Many diseases such as cholera, yellow fever, typhus, malaria and various parasitic diseases continue to cause thousands of deaths annually in developing countries despite the existence of therapeutic or prophylactic means of combating them. This situation is aggravated by the fact that the ravages of many diseases are accelerated where hunger and malnutrition exist, and by the fact that adequate health services and medical personnel are often lacking.
The process of development itself tends to spread disease because the people who arrive in undeveloped areas, where many diseases are carried by animals, become new hosts for the parasites or other disease carriers. Development of water storage and irrigation systems, promotes the dissemination of parasites living in water.
In 1990 it was estimated that nearly 10% of the world population suffers from tropical diseases, and the number is expected to increase steadily since remedial action is inhibited by civil unrest in many of the countries where such diseases are most prevalent. Most of the infected live in countries were per capita incomes are less than $400 per year and governments are so poor that they spend no more than $4 per person on their entire health systems.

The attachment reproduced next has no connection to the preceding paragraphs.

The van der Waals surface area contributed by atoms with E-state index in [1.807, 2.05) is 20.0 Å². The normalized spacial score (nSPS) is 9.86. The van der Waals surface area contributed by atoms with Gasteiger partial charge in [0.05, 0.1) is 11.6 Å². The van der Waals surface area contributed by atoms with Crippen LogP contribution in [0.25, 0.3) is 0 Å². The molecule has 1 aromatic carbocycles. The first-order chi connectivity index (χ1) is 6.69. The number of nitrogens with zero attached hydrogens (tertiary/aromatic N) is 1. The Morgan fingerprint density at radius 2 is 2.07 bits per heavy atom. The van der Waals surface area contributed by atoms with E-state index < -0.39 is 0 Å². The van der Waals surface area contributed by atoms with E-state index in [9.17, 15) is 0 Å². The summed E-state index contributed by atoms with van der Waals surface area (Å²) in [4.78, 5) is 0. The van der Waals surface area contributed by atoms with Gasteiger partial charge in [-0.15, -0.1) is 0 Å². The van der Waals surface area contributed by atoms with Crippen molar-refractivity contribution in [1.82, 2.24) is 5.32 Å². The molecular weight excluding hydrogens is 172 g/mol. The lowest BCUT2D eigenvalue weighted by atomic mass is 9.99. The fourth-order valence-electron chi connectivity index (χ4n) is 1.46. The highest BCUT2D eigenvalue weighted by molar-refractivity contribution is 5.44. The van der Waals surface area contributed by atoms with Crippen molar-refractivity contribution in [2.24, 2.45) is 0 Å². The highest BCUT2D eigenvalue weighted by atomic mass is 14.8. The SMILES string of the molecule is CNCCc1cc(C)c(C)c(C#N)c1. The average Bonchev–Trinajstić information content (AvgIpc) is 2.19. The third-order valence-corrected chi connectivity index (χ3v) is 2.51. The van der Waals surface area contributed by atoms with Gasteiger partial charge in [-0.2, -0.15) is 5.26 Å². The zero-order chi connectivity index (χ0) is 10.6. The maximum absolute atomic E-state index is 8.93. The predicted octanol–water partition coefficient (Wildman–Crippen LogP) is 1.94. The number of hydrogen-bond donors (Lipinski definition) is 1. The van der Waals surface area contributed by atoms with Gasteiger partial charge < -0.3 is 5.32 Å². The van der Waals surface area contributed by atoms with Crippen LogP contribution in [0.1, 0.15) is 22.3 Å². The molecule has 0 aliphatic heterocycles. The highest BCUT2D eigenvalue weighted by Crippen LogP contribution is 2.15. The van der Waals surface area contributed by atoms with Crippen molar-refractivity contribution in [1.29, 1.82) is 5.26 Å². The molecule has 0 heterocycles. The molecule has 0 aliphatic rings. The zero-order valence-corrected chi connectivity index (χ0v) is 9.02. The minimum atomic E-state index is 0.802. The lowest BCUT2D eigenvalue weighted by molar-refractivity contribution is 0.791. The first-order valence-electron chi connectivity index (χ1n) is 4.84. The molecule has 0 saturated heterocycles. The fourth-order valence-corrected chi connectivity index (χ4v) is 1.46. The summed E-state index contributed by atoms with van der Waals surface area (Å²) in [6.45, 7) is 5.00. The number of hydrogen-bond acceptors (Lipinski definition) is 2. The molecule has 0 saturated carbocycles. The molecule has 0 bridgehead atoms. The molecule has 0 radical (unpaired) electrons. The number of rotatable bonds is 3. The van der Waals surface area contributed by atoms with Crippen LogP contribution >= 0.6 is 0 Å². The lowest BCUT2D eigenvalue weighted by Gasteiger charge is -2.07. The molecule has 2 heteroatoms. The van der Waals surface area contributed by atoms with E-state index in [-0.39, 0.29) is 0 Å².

Control of endemic diseases is beyond the reach of many tropical countries, not only because they lack resources but also because of gaps in knowledge and the absence of a proper health technology to make effective use of what is already known. The more important tropical diseases where control is needed include: malaria, schistosomiasis (snail fever), trypanosomiasis (African sleeping sickness and Chaga's disease in South America), leishmaniasis, leprosy and filariasis, including onchocerciasis (river blindness).